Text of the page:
In his rather hilarious compilation of essays Sex, Drugs, and Cocoa Puffs, Chuck Klosterman said he'd likely never be able to fully satisfy a woman, nor, in turn, would any woman be able to satisfy him. The reason? John Cusack.
"It appears that countless women born between the years of 1965 and 1978 are in love with John Cusack. I cannot fathom how he isn't the number-one box-office star in America, because every straight girl I know would sell her soul to share a milkshake with that motherfucker. For upwardly mobile women in their twenties and thirties, John Cusack is the neo-Elvis. But here's what none of these upwardly mobile women seem to realize: They don't love John Cusack. They love Lloyd Dobler."
Here's where it gets slightly more complicated than a cutesy, humorous rant blaming John Cusack for all 30-something men's relationship woes. It's actually about media influences on our ideas of love and relationships. Basically, the premise is that media portrayals have screwed any chance we have of building and maintaining normal romantic relationships because the beloved, heart-warming ideals found in movies, fairy tales, TV shows, etc are what we grow to desire. We all want fake, charmingly complicated love affairs that have no basis in the reality of actually living with someone day in and day out for any length of time.
But are we really romantically challenged because of the media or did we create the media monster which continually commercializes this bullshit notion of love? That's the real question. People, in general, are always looking for something easy and better--a magic cure all pill that makes you lose 20 lbs, grow perky DD breasts or a fatter bulge in your jeans (fully functional, of course), and find your dream partner all for the low, low price of $9.99 (shipping and handling charges do apply)!!! We want it all. We want it now. And we want it better than ever before with little effort or maintenance. So, can we really lay blame on the media for this or do we really have to blame ourselves? I think, at least from a personal point of view, I'm still blaming John Cusack.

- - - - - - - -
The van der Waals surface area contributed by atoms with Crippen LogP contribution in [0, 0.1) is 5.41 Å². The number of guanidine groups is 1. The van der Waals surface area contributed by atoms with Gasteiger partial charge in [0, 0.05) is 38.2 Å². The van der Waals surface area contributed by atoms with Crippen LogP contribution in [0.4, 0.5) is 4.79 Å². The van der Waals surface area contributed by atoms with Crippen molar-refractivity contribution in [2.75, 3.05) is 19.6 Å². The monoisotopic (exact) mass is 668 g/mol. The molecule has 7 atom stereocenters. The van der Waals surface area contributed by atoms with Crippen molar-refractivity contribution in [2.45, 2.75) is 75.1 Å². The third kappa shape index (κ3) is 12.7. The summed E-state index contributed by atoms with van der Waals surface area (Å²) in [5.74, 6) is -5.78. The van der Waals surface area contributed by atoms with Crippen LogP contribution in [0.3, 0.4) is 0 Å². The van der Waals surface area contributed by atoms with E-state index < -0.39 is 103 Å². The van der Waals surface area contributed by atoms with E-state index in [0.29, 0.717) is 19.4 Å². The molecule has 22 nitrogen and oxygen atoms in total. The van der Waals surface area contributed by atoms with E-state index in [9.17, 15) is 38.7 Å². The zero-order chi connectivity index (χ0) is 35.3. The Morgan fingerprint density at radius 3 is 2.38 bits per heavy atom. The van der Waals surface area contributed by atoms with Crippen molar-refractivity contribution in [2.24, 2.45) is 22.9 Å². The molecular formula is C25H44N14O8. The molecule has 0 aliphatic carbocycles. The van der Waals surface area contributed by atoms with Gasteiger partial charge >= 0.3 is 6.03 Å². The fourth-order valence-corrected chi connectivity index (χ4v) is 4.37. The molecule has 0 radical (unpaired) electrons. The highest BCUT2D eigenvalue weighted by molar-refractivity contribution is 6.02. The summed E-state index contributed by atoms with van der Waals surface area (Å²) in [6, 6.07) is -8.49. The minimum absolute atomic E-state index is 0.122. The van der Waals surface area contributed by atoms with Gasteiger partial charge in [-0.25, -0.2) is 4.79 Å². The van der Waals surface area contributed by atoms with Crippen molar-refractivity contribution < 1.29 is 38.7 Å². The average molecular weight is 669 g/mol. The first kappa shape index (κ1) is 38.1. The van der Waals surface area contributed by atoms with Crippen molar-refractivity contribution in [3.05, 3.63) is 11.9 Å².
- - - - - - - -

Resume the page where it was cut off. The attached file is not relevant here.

It's not John Cusack as Lloyd Dobler that has defined my unattainable fantasy guy standards, though. It's not really John Cusack either, thought I'm sure he's a swell guy. No, odd as it may sound, no guy can ever match Rob Gordon from the 2001 movie High Fidelity based on the novel by Nick Hornsby.
Right now, you may be wondering about my sanity. This particular character, Rob, displays some pretty awful characteristics and a couple psychotic tendencies while still maintaining his mediocrity. But, then, you have to figure in that I'm certainly no Diane Court. I've never been a happy-go-lucky girl with everything going for me trying to find a balance between Daddy and the love of my life. Things have, as for many people, been a bit more complicated and involved a hell of a lot more heartache. I've never really been the sort to desire the Lloyd Doblers of the world, I guess is what I'm trying to say.